A British government review into Egypt’s Muslim Brotherhood published on Thursday concluded that membership and links to the political group should be considered a possible indicator of extremism but stopped short of recommending a ban.Prime Minister David Cameron said in a statement: “Parts of the Muslim Brotherhood have a highly ambiguous relationship with violent extremism. Both as an ideology and as a network it has been a rite of passage for some individuals and groups who have gone on to engage in violence and terrorism”.
The long-delayed review into the organization was first commissioned in April 2014 by David Cameron with an aim to examine whether the group put British national security at risk. Cameron said the government would keep a close watch on the views promoted by Brotherhood associates in Britain in Arabic and English, as well as their activities, and that it would monitor the views and activities of Muslim Brotherhood associates in Britain and whether the group met the legal test for proscription as a terrorist organization.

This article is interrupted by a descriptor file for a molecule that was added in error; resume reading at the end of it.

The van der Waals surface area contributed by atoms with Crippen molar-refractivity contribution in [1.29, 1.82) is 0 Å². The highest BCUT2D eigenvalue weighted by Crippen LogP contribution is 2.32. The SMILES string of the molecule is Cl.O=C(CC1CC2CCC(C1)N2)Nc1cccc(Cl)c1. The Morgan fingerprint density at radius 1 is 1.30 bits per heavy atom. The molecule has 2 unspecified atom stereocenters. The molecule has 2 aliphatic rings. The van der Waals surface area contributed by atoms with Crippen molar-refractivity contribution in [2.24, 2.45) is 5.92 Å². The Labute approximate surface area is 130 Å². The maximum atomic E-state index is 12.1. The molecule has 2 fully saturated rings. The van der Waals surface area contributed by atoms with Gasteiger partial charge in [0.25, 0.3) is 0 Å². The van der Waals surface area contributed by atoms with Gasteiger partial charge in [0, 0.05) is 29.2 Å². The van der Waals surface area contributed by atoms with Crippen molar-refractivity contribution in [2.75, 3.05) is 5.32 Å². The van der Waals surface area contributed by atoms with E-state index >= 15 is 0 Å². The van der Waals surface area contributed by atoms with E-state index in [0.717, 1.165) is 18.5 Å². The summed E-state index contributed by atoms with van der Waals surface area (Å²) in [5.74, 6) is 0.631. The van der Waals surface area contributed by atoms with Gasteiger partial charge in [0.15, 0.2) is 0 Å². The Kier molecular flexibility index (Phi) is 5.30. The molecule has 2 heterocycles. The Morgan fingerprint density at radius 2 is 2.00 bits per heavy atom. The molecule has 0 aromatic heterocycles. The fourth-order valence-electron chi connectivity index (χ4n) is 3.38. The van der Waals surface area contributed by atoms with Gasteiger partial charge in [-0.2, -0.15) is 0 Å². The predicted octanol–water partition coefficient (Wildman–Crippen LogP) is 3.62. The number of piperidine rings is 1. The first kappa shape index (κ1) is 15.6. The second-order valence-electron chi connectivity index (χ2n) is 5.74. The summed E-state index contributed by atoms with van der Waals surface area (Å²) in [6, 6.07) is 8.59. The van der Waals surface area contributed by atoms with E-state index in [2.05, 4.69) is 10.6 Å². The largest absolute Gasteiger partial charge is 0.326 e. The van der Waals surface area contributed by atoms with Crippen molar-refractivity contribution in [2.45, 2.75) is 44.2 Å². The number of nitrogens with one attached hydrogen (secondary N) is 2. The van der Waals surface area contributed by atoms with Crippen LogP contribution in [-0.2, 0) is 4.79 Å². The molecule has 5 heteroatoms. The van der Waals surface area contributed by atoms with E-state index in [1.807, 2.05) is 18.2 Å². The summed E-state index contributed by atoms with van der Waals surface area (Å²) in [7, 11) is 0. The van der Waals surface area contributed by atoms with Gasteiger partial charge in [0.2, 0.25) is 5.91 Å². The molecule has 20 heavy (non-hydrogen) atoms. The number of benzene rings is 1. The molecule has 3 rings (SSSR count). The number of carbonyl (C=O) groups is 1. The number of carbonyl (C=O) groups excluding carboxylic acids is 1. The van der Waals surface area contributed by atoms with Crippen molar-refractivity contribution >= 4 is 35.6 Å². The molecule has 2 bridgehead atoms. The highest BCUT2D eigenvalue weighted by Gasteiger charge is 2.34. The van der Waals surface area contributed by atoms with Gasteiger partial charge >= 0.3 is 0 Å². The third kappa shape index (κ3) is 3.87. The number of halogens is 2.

The Brotherhood criticized the review as being unacceptable and politically motivated. The Spokesman Muhammad Muntasir said in a statement, that the British position suggested it backed the military coup in Egypt, adding that the organization is committed to peaceful activism.
He added: “If Britain sees peaceful protests and activities that reject the military coup, the killing of civilians and the detentions and disappearances as extremist then certainly Britain has a defect it needs to remedy”.
Later that day, the Muslim Brotherhood released a statement assuring that its lawyers were putting together a case to take the government to court.
From his part, Egyptian Foreign Ministry spokesman Ahmed Abu Zeid said the review was an important step in combating terrorism. The report shows that the international community must support Egypt in confronting terrorism and extremist ideology, Abu Zeid added.